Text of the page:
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Equivocation on the word natural by atheists and philosophical naturalists

Has anyone else noticed this?

As a case in point- in part because atheists have accused me of ‘inventing’ atheistic positions- consider this entry on my blog and the comments that follow.  But to be clear, I run across this phenomena all the time as I read and debate theism or ‘intelligent design.’

Let me illustrate what I mean by the real world quest for the origins for life.  Scientists are working like mad to recreate life from scratch.  It is requiring all their technology, all of their accumulated knowledge, and all of their expertise.  There have been some ‘successes’ which are extremely rudimentary and light years from really duplicating life as we observe it in the real world out of non-life.  But let’s say that they do finally succeed!  After fifty years of intense research and development, they produce something that is worthy of the declaration “We have created life!”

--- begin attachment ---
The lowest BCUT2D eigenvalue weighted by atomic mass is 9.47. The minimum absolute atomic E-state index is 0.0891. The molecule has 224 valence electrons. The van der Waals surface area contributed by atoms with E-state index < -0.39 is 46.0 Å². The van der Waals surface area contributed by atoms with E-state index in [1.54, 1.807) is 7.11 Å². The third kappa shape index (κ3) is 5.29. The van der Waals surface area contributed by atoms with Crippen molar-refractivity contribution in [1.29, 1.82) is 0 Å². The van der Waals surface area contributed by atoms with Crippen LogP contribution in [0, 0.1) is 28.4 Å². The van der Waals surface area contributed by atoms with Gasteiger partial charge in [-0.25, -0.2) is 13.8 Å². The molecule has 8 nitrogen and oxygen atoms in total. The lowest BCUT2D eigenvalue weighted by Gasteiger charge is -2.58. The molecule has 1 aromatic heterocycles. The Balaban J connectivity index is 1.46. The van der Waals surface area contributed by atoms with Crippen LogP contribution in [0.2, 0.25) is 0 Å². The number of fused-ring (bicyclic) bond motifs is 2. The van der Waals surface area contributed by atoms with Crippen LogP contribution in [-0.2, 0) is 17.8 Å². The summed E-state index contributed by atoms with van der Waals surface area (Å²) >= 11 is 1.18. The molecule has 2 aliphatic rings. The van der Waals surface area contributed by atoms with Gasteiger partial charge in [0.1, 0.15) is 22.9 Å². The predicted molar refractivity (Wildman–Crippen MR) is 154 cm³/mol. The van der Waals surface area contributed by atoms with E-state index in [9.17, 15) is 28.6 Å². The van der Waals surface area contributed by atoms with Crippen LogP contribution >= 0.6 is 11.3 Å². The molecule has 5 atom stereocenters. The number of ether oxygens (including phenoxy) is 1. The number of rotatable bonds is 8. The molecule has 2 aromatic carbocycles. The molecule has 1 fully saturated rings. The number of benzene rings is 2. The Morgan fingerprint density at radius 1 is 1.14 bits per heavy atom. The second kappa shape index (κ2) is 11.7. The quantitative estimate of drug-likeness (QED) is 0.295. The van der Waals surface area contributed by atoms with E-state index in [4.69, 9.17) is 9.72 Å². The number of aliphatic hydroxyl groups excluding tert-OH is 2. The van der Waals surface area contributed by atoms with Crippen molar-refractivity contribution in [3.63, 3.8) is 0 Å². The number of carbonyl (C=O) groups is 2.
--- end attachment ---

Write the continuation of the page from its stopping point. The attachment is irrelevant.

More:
It is hailed as a breakthrough of the scientific method and evolutionists and philosophical naturalists everywhere applaud! For, it has now been demonstrated that life could arise from purely naturalistic processes after all!  But there is a hitch.

The Christians, religionists, Intelligent Design theorists, etc, will point out that in fact they proved the opposite:  that purely naturalistic processes cannot produce life, but rather it required all of the efforts of the smartest human agents in the world over a period of decades.

The secular humanist does not see it that way.  For, by a quick twist in the mind, the skeptic is able to argue that in fact it was the result of ‘purely naturalistic processes’ because, of course, humans are a part of nature.